for comfort. Sprinkling wagons are
used nowadays commonly in many
smaller towns and villages, where they
were never thought of some years ago.
And American sprinkling wagons are
now found all over the world wher
ever sprinkling wagons are used. They
are exported to Australia, Cuba, Porto
Rico, South America. South Africa and
Europe. The modern sprinkling wag
on that the traveler chances to see in
Paris, or Berlin, or Hamburg, came
very likely from the same factory as
the one he saw here before hp left
home, going through his own home
Boer Gave (Valtelii; » Chtnre to
Curry Out lilt Threat.
Abel Erasmus, the Boer leader who
recently surrendered to the British in
South Africa, is a man of great dis
tinction among his countrymen. A
good story is told of the old Boer and
hord Wolseley, then Sir Garnet Wol
seley, In connection with the part Eras
mus took In Wolseley's campaign in
1879 against Sekukuni, the chief of the
Bapedis on the borders of Swaziland.
After the capture of Sekukuni he was
immediately brought before Sir Garnet
Wolseley, who asked him how he, a
miserable kaffir living in a cave, dared
to defy the great queen of England The
chief replied that he had been insti
gated to do so by Abel Erasmus. Sir
Garnet, in describing the scene at a
public dinner given to him at Pretoria
on his return from the campaign, said
that he wished there and then to let
Abel Erasmus know that if ever he
found that Erasmus had been inciting
any chief to levy war against Eng
land, and he was able to lay hands on
him, Abel Erasmus would hang as
high as Haman. A few days after the
dinner Sir Henry Brackenbury, Sir
Garnet’s military secretary, was sit
ting in his office when a tall, bearded
Boer entered and asked permission to
speak with him. ,-I am Abel Eras
mus,” he said, “and l have very im
portant business to do here.” He ex
plained that he had come to see Sir
Garnet Wolseley, for he had heard
that Sir Garnet had said that, if he
could lay hold of him lie would hang
him, and so he had come to be hanged.
Sir Garnet was in the next room and
S>r Henry Brackenbury thought tbit
it would be advisable to consult him on
the subject. Sir Garnet, however, hap
pened to be too busy at the moment to
see anybody, and Sir Henry after re
flection persuaded his angry visitor to
take his leave and allow the hangtug
to stand over for the time.
Kin it Edwnril's Double,
An amusing incident occurred dur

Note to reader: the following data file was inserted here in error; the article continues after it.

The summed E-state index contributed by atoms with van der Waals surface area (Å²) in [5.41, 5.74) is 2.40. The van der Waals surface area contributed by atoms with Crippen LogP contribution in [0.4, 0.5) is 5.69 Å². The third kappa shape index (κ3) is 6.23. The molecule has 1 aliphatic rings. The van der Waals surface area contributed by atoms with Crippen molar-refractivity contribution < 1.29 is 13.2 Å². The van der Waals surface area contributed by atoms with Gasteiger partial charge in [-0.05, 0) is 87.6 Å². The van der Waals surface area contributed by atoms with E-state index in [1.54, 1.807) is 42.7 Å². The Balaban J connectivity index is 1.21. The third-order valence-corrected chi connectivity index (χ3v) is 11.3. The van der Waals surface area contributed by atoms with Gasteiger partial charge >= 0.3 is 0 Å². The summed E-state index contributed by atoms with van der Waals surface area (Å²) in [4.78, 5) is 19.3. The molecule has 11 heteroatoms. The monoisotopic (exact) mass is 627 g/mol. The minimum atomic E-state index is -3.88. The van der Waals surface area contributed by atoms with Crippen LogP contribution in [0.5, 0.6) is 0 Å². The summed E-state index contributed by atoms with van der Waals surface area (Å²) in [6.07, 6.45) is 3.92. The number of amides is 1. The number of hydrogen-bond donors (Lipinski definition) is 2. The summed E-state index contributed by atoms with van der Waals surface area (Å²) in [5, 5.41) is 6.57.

ing the Easter holidays at Boulogne.
The editor of a Ixmdon weekly—a gen
tleman who bears a striking resem
blance to King Edward—was enjoying
his cigar in one of the principal cafes
in the town, when he suddenly be
came aware that his presence was
causing unwonted interest and no lit
tle commotion. Presently an old gen
tleman rose up and shouted: “Vive le
Roi de l’Angleterre!” a sentiment
which was heartily joined in by most
of the people In the cafe. The conduc
tor of the orchestra, not to be behind
hand, immediately struck up, “God
Save the King," but this was too much
for the journalist, who made a bolt
for the door, and made good his es
Roclatjr'! N*W (lamp—Siberian WtiUt.
The Ixmdon Express says that Si
berian whist seems to be causing a cer
tain amount of interest among the vo
taries of bridge, but up to now is not
much understood in England, although
it is very much in vogue at Constanti
nople and in Russia. It can be made
a much more gambling game than
bridge, as, although there is no doubl
ing, as in the former, the players can
outbid each other In the making of
trumps, and the consequent penalties
on the losing of tricks may amount to
as much as 5,000 points, indeed, it is
possible to lose as much with penny
points at. Siberian whist as at bridge
with points at a shilling.
Th* World'! Tin I'rodnrer!.
Up to about 40 years ago Cornwall
Eng., supplied nearly all the tin used
tn the world, but now only about 7 per
cent of the supply comes from (here
The Malay penlsula has taken Corni
wall s place, furnishing about f.O per
cent of the world's production, and the
Dutch East Indies comes next with 19
per cent.